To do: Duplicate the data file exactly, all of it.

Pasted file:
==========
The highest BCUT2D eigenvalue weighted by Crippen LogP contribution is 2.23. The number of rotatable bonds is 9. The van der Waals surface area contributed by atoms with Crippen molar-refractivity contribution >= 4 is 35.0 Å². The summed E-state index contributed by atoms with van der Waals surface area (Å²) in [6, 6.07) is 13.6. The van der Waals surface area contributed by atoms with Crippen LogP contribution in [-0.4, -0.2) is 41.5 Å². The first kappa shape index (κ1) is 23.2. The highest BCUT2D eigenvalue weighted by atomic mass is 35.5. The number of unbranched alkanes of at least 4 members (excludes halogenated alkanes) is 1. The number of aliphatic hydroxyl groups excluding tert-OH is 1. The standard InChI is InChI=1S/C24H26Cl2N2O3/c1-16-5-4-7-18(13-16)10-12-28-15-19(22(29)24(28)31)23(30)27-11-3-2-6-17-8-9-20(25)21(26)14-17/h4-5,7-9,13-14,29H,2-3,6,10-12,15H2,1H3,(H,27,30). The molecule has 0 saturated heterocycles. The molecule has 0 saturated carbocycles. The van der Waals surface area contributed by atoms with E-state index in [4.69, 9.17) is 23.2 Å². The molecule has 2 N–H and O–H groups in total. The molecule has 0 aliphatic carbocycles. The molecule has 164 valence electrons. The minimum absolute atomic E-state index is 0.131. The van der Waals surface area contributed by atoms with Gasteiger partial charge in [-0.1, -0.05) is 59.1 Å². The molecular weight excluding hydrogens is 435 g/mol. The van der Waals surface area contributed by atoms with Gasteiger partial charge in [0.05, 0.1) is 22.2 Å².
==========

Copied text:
The highest BCUT2D eigenvalue weighted by Crippen LogP contribution is 2.23. The number of rotatable bonds is 9. The van der Waals surface area contributed by atoms with Crippen molar-refractivity contribution >= 4 is 35.0 Å². The summed E-state index contributed by atoms with van der Waals surface area (Å²) in [6, 6.07) is 13.6. The van der Waals surface area contributed by atoms with Crippen LogP contribution in [-0.4, -0.2) is 41.5 Å². The first kappa shape index (κ1) is 23.2. The highest BCUT2D eigenvalue weighted by atomic mass is 35.5. The number of unbranched alkanes of at least 4 members (excludes halogenated alkanes) is 1. The number of aliphatic hydroxyl groups excluding tert-OH is 1. The standard InChI is InChI=1S/C24H26Cl2N2O3/c1-16-5-4-7-18(13-16)10-12-28-15-19(22(29)24(28)31)23(30)27-11-3-2-6-17-8-9-20(25)21(26)14-17/h4-5,7-9,13-14,29H,2-3,6,10-12,15H2,1H3,(H,27,30). The molecule has 0 saturated heterocycles. The molecule has 0 saturated carbocycles. The van der Waals surface area contributed by atoms with E-state index in [4.69, 9.17) is 23.2 Å². The molecule has 2 N–H and O–H groups in total. The molecule has 0 aliphatic carbocycles. The molecule has 164 valence electrons. The minimum absolute atomic E-state index is 0.131. The van der Waals surface area contributed by atoms with Gasteiger partial charge in [-0.1, -0.05) is 59.1 Å². The molecular weight excluding hydrogens is 435 g/mol. The van der Waals surface area contributed by atoms with Gasteiger partial charge in [0.05, 0.1) is 22.2 Å².